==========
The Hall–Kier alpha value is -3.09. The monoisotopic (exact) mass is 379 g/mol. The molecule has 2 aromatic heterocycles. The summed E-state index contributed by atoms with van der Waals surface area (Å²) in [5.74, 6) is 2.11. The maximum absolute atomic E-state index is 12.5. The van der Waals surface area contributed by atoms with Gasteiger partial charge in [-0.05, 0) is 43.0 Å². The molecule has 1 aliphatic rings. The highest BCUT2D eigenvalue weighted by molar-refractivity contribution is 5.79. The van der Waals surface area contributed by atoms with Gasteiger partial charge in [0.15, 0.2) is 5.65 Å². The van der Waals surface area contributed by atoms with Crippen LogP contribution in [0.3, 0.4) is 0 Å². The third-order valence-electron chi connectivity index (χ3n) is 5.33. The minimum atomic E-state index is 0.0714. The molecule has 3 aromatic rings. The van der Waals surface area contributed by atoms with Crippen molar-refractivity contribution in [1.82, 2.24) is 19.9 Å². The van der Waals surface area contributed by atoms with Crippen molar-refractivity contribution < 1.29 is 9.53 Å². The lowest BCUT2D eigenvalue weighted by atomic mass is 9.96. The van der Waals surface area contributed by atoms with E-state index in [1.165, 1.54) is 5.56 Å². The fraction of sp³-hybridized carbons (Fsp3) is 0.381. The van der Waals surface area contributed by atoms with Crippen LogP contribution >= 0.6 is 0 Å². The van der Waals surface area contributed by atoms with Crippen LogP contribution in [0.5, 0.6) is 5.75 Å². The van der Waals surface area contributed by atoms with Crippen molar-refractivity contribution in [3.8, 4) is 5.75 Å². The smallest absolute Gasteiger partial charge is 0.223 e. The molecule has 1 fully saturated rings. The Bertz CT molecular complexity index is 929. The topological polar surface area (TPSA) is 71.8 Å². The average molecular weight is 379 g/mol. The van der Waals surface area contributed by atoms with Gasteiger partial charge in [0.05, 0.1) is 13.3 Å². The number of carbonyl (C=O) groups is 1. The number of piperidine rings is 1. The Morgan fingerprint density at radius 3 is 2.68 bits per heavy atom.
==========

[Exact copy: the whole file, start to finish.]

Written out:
The Hall–Kier alpha value is -3.09. The monoisotopic (exact) mass is 379 g/mol. The molecule has 2 aromatic heterocycles. The summed E-state index contributed by atoms with van der Waals surface area (Å²) in [5.74, 6) is 2.11. The maximum absolute atomic E-state index is 12.5. The van der Waals surface area contributed by atoms with Gasteiger partial charge in [-0.05, 0) is 43.0 Å². The molecule has 1 aliphatic rings. The highest BCUT2D eigenvalue weighted by molar-refractivity contribution is 5.79. The van der Waals surface area contributed by atoms with Gasteiger partial charge in [0.15, 0.2) is 5.65 Å². The van der Waals surface area contributed by atoms with Crippen LogP contribution in [0.3, 0.4) is 0 Å². The third-order valence-electron chi connectivity index (χ3n) is 5.33. The minimum atomic E-state index is 0.0714. The molecule has 3 aromatic rings. The van der Waals surface area contributed by atoms with Crippen molar-refractivity contribution in [1.82, 2.24) is 19.9 Å². The van der Waals surface area contributed by atoms with Crippen molar-refractivity contribution < 1.29 is 9.53 Å². The lowest BCUT2D eigenvalue weighted by atomic mass is 9.96. The van der Waals surface area contributed by atoms with E-state index in [1.165, 1.54) is 5.56 Å². The fraction of sp³-hybridized carbons (Fsp3) is 0.381. The van der Waals surface area contributed by atoms with Crippen LogP contribution >= 0.6 is 0 Å². The van der Waals surface area contributed by atoms with Crippen LogP contribution in [0.5, 0.6) is 5.75 Å². The van der Waals surface area contributed by atoms with Crippen molar-refractivity contribution in [3.8, 4) is 5.75 Å². The smallest absolute Gasteiger partial charge is 0.223 e. The molecule has 1 fully saturated rings. The Bertz CT molecular complexity index is 929. The topological polar surface area (TPSA) is 71.8 Å². The average molecular weight is 379 g/mol. The van der Waals surface area contributed by atoms with Gasteiger partial charge in [0.05, 0.1) is 13.3 Å². The number of carbonyl (C=O) groups is 1. The number of piperidine rings is 1. The Morgan fingerprint density at radius 3 is 2.68 bits per heavy atom.